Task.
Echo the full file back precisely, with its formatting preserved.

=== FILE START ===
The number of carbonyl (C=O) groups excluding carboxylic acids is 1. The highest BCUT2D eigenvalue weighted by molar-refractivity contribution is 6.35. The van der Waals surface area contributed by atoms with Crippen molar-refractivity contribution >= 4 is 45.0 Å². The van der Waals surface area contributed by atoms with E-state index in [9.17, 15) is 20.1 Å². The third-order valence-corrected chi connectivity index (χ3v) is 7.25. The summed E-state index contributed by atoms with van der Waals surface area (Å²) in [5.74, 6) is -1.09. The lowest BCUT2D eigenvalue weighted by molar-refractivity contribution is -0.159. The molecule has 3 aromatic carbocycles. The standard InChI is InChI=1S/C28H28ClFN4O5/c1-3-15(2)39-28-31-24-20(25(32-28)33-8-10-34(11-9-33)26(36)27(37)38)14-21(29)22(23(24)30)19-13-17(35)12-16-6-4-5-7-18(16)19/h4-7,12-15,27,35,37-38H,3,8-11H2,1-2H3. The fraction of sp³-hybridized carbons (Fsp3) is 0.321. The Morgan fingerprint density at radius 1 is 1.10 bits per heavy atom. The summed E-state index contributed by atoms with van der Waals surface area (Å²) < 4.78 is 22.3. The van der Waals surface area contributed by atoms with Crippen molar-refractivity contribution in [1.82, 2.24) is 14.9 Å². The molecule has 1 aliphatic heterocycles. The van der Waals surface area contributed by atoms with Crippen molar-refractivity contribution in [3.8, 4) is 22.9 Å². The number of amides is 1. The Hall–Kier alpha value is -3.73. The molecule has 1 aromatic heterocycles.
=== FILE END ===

The number of carbonyl (C=O) groups excluding carboxylic acids is 1. The highest BCUT2D eigenvalue weighted by molar-refractivity contribution is 6.35. The van der Waals surface area contributed by atoms with Crippen molar-refractivity contribution >= 4 is 45.0 Å². The van der Waals surface area contributed by atoms with E-state index in [9.17, 15) is 20.1 Å². The third-order valence-corrected chi connectivity index (χ3v) is 7.25. The summed E-state index contributed by atoms with van der Waals surface area (Å²) in [5.74, 6) is -1.09. The lowest BCUT2D eigenvalue weighted by molar-refractivity contribution is -0.159. The molecule has 3 aromatic carbocycles. The standard InChI is InChI=1S/C28H28ClFN4O5/c1-3-15(2)39-28-31-24-20(25(32-28)33-8-10-34(11-9-33)26(36)27(37)38)14-21(29)22(23(24)30)19-13-17(35)12-16-6-4-5-7-18(16)19/h4-7,12-15,27,35,37-38H,3,8-11H2,1-2H3. The fraction of sp³-hybridized carbons (Fsp3) is 0.321. The Morgan fingerprint density at radius 1 is 1.10 bits per heavy atom. The summed E-state index contributed by atoms with van der Waals surface area (Å²) < 4.78 is 22.3. The van der Waals surface area contributed by atoms with Crippen molar-refractivity contribution in [1.82, 2.24) is 14.9 Å². The molecule has 1 aliphatic heterocycles. The van der Waals surface area contributed by atoms with Crippen molar-refractivity contribution in [3.8, 4) is 22.9 Å². The number of amides is 1. The Hall–Kier alpha value is -3.73. The molecule has 1 aromatic heterocycles.